Coming soon, before the end of the year, there will also be flavored sticks for your coffee, tea and cocktails, called Minglirs.

I like to think of all of them as oversized flavored toothpicks, allowing me to combine the sensory pleasures of food consumption with the dental benefits of tooth-picking (and wood gnawing). And since they’re all natural and fat-free, there’s no guilt involved. In the morning, I’m a stickler for Fruit Stickles (with pickles). Later in the day, there’s nothing truer than a Seasoned Skewer to make me a chewer (with a small shot of Dewar’s). And before bedtime, make me a tingler by handing me a Minglir (and maybe some Pringles). You are what you eat, and I’m feeling good with all this wood.

Wednesday, August 27, 2008

Make my day

You’re now capable of combining two, count ‘em, two, of life’s most sublime pleasures, namely watching television and shooting guns, with the gun remote control—do we not all wish we’d thought of this? A lot of you are protesting, “I did, a long time ago!” Next time, don’t let the dreamslayers in your life keep you down when you get an idea they find unconventional or unseemly. Then you’ll be the one laughing all the way to the bank with your chunky royalty checks, and they can keep their opinions about what’s stupid to themselves. End of life lesson.

Imagine the joy of aiming at the TV and shooting to get rid of Vince, the strangest spokesperson ever, as he hawks his ShamWows, or that sportscaster who’s talking about your team losing, or the next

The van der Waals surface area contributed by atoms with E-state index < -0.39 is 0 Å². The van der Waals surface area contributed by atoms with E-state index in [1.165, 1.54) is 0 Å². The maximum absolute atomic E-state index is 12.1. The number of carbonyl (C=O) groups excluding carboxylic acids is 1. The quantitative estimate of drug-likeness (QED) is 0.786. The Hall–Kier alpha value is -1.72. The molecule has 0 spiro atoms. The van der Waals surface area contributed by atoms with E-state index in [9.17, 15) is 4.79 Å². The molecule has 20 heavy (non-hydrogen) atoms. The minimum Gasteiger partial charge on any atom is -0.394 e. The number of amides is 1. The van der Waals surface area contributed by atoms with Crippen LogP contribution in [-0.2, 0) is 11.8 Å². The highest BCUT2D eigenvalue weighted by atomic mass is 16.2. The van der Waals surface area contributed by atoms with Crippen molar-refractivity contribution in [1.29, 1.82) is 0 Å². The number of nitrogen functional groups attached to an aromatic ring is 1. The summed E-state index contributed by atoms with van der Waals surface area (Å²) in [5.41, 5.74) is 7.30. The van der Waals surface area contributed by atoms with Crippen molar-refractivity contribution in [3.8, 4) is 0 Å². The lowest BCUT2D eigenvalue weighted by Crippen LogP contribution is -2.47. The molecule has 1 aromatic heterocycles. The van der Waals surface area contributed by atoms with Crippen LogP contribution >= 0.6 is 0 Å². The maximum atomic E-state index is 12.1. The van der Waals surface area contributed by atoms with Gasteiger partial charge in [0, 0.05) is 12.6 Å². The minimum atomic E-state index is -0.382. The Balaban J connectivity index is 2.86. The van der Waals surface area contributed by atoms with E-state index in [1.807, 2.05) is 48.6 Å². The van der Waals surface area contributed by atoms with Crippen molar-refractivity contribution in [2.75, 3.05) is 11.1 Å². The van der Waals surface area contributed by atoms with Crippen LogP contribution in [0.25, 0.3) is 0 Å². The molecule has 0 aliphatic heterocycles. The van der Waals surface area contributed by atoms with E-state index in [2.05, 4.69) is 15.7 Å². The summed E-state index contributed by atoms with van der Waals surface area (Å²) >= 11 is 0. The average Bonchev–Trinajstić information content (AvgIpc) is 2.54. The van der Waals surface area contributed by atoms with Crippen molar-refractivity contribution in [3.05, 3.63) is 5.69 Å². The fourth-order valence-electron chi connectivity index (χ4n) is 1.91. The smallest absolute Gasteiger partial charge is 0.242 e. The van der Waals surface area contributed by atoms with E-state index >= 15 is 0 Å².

Kinoki or Ped Egg ad. And that’s just the tip of the iceberg, because we all know there’s a whole lot more coming out of your television set that you’d like to shoot. And then some.

After a while you’ll have that aim thing down to something resembling a science, so we’ll throw in a sheriff’s badge—you’ll have earned it. Have a rootin’ tootin’ TV-shootin’ good time, officer!

Tuesday, August 26, 2008

Slitherin' succotash

With just 2 AA batteries and this fantastic lifelike plastic you can protect your worldly goods as well as Brinks or ADT, and for a fraction of the price. Your family, friends and enemies will be lulled by its quiet lack of motion and comforting color scheme, but if they get too close, its eyes glow red, it hisses, tries to bite, and rattles its tail. Wait ‘til you hear the screams! Perfect for deterring a pesky younger sibling who won’t stay out of your room, or that snoopy spouse who’s bound and determined to find out why you keep the door locked every once in a while, or that mean teacher who’s clearly had it in for you since day one, even if it does result in a trip to the principal’s office. A little retaliation of the serpentine variety goes a long way and is rarely forgotten by the avenged.